Sotheby's ceases publicly trading on the New York Stock Exchange as its $3.7bn sale to Patrick Drahi closes

Chief financial officer Michael Goss is replaced by Jean-Luc Berrebi per the terms of the merger, which sees shareholders compensated $57 per share

Patrick Drahi is now the sole private owner of Sotheby's, which ceased trading publicly today. Courtesy of Patrick Drahi

Patrick Drahi is now the sole private owner of Sotheby's, which ceased trading publicly today. Courtesy of Patrick Drahi

Sotheby’s announced this morning that ownership of the auction house has officially transferred to BidFair USA, a company wholly owned by the French-Israeli media and telecom entrepreneur, and art collector, Patrick Drahi. The acquisition, which was announced in June of this year and valued at $3.7bn, returns the 275-year-old firm to private ownership after 31 years of trading publicly on the New York Stock Exchange (NYSE).

The deal allows shareholders—including employee shareholders—to receive $57 in cash per share of Sotheby’s common stock. According to the papers filed with the US Securities and Exchange Commission (SEC) today, the total cash payout to the company’s stockholders was approximately $2.58bn.

As a result of the merger, Sotheby's chief financial officer Michael Goss left his post and has been replaced by Jean-Luc Berrebi, the former chief executive of Yafit Sàrl, a Geneva-based fund-management office, according to the SEC papers. The new appointment is effective immediately. Goss’s compensation in the buy-out totals around $6.6m. Meanwhile, Sotheby’s chief executive Tad Smith, who remains in his role, will be compensated $28m for his shareholding.

A painting by Banksy depicting the UK House of Commons packed with chimpanzees, estimated at £1.5m, is being auctioned at Sotheby's contemporary evening sale in London tonight. Courtesy of Sotheby's

Sotheby’s declined to comment further on the details of the finalised sale, which comes hours ahead of the auction house’s Frieze week contemporary evening sale in London and a day in advance of the start of its Hong Kong autumn sales. “This is an historic moment”, Smith said in September when Drahi’s acquisition was approved by a 91% majority shareholder vote.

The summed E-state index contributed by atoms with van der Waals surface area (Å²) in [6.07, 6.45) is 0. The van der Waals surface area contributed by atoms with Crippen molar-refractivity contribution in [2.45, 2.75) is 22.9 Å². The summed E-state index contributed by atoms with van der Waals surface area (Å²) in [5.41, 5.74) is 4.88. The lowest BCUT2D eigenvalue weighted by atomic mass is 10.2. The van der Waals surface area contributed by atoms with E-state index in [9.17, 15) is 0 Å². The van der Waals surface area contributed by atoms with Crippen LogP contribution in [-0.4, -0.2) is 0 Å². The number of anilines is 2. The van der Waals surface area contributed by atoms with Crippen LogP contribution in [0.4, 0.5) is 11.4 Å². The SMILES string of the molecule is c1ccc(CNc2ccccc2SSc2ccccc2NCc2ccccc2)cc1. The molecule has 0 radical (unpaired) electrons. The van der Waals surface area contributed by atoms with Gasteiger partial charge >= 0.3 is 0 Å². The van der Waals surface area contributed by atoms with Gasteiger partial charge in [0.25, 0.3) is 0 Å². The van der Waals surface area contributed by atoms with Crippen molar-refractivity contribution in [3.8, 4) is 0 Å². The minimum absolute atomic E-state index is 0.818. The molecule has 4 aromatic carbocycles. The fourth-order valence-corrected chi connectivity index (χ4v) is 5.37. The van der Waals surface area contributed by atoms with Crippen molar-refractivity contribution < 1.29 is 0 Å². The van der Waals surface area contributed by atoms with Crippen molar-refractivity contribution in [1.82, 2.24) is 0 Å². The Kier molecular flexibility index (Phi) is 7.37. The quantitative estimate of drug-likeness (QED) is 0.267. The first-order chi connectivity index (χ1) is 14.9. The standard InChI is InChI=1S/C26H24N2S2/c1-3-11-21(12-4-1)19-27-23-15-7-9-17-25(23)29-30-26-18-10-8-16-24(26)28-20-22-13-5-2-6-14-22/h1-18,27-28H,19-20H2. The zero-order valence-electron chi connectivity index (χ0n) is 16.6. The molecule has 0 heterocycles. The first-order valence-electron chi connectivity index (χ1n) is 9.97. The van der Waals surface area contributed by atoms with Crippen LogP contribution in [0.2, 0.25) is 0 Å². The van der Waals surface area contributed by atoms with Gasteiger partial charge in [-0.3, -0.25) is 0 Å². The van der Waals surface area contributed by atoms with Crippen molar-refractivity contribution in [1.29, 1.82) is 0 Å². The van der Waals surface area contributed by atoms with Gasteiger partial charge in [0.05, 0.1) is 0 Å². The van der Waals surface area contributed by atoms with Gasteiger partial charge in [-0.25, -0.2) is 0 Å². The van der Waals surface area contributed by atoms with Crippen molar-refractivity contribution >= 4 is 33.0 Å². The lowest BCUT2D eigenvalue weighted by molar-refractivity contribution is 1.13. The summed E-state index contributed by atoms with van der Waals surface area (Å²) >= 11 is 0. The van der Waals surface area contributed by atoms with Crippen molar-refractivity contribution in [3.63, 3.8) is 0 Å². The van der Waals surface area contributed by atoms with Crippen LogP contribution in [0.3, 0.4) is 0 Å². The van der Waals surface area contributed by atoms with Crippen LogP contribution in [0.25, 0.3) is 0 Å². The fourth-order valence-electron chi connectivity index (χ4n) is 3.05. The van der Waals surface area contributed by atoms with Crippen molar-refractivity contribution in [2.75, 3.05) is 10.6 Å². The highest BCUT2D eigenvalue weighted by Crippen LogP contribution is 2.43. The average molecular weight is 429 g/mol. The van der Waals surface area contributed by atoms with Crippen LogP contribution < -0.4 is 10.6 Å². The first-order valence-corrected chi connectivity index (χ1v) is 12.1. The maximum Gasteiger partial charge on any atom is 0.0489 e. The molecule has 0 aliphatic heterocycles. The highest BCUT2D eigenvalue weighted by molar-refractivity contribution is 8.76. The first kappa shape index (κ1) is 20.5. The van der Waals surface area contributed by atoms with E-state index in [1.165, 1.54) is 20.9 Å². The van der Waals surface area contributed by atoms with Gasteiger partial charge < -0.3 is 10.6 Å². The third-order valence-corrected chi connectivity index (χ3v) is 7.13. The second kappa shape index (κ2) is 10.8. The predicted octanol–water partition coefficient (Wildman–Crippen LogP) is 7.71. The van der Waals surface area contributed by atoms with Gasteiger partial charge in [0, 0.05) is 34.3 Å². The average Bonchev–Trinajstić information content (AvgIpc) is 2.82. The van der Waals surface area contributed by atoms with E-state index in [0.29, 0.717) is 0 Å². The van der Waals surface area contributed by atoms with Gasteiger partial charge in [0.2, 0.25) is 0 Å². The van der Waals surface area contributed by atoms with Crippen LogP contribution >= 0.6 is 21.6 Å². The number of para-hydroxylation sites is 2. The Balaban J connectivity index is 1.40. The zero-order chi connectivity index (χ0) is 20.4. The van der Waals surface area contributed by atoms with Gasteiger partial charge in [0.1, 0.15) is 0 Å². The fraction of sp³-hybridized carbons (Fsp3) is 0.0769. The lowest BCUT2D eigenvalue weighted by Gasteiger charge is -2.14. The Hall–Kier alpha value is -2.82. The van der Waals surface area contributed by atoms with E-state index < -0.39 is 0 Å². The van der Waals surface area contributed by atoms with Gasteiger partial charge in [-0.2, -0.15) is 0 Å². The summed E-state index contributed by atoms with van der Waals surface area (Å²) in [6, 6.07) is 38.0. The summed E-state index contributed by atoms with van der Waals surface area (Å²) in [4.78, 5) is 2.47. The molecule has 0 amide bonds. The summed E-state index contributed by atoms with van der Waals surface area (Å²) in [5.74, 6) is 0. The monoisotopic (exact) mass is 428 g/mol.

After the auction house abruptly announced the deal in June, several shareholders filed lawsuits in New York to block the sale, at least until further disclosures were made to allow for an informed decision on the transaction. In its second quarter financial report, released in late July, Sotheby’s described the lawsuits brought by its shareholders as “routine” in the US.

Once the oldest company traded on the NYSE, Sotheby’s has been privatised previously in its history: shopping mall magnate Alfred Taubman bought the then-floundering auction house in 1983 before it was taken public again in 1988. As Georgina Adam points out, its publicly quoted status has of late put Sotheby’s “constantly at a disadvantage” compared to Christie’s because of the necessity of reporting its financial results every quarter. Yet many have lamented the further loss of transparency in the already opaque art market the privatisation signals.

The finalised acquisition means that the world’s two leading auction houses now belong to French billionaires, with François Pinault heading up rival Christies. Drahi was among nine parties interested in a potential merger with Sotheby’s. Known for his highly leveraged deals and unpopular cost-cutting at the communications giant SFR, Drahi harbours a $7.7bn fortune, according to Forbes. He has secured financing from Next Alt, one of his personal holding companies, and BNP Paribas to purchase Sotheby’s.